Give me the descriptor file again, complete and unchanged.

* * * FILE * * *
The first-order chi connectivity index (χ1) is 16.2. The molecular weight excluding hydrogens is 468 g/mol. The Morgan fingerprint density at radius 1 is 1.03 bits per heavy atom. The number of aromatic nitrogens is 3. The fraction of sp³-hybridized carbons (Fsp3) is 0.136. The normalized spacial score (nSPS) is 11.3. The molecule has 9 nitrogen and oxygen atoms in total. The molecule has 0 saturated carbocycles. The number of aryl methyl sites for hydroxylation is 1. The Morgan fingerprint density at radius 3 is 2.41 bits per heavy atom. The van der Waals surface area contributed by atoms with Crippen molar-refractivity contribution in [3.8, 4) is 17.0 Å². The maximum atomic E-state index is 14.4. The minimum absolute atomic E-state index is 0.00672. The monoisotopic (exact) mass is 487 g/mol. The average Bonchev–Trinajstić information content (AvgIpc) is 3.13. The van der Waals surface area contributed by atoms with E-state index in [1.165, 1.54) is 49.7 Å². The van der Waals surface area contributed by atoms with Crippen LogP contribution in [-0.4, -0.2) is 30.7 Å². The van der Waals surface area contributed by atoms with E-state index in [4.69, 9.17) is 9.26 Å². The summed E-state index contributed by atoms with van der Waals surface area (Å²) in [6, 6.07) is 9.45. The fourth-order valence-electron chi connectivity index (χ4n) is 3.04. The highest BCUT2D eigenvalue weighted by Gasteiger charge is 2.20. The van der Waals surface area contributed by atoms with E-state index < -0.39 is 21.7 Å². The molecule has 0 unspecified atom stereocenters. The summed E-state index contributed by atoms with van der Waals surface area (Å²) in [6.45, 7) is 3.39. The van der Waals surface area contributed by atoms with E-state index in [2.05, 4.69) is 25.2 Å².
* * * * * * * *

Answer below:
The first-order chi connectivity index (χ1) is 16.2. The molecular weight excluding hydrogens is 468 g/mol. The Morgan fingerprint density at radius 1 is 1.03 bits per heavy atom. The number of aromatic nitrogens is 3. The fraction of sp³-hybridized carbons (Fsp3) is 0.136. The normalized spacial score (nSPS) is 11.3. The molecule has 9 nitrogen and oxygen atoms in total. The molecule has 0 saturated carbocycles. The number of aryl methyl sites for hydroxylation is 1. The Morgan fingerprint density at radius 3 is 2.41 bits per heavy atom. The van der Waals surface area contributed by atoms with Crippen molar-refractivity contribution in [3.8, 4) is 17.0 Å². The maximum atomic E-state index is 14.4. The minimum absolute atomic E-state index is 0.00672. The monoisotopic (exact) mass is 487 g/mol. The average Bonchev–Trinajstić information content (AvgIpc) is 3.13. The van der Waals surface area contributed by atoms with E-state index in [1.165, 1.54) is 49.7 Å². The van der Waals surface area contributed by atoms with Crippen LogP contribution in [-0.4, -0.2) is 30.7 Å². The van der Waals surface area contributed by atoms with E-state index in [4.69, 9.17) is 9.26 Å². The summed E-state index contributed by atoms with van der Waals surface area (Å²) in [6, 6.07) is 9.45. The fourth-order valence-electron chi connectivity index (χ4n) is 3.04. The highest BCUT2D eigenvalue weighted by Gasteiger charge is 2.20. The van der Waals surface area contributed by atoms with E-state index < -0.39 is 21.7 Å². The molecule has 0 unspecified atom stereocenters. The summed E-state index contributed by atoms with van der Waals surface area (Å²) in [6.45, 7) is 3.39. The van der Waals surface area contributed by atoms with E-state index in [2.05, 4.69) is 25.2 Å².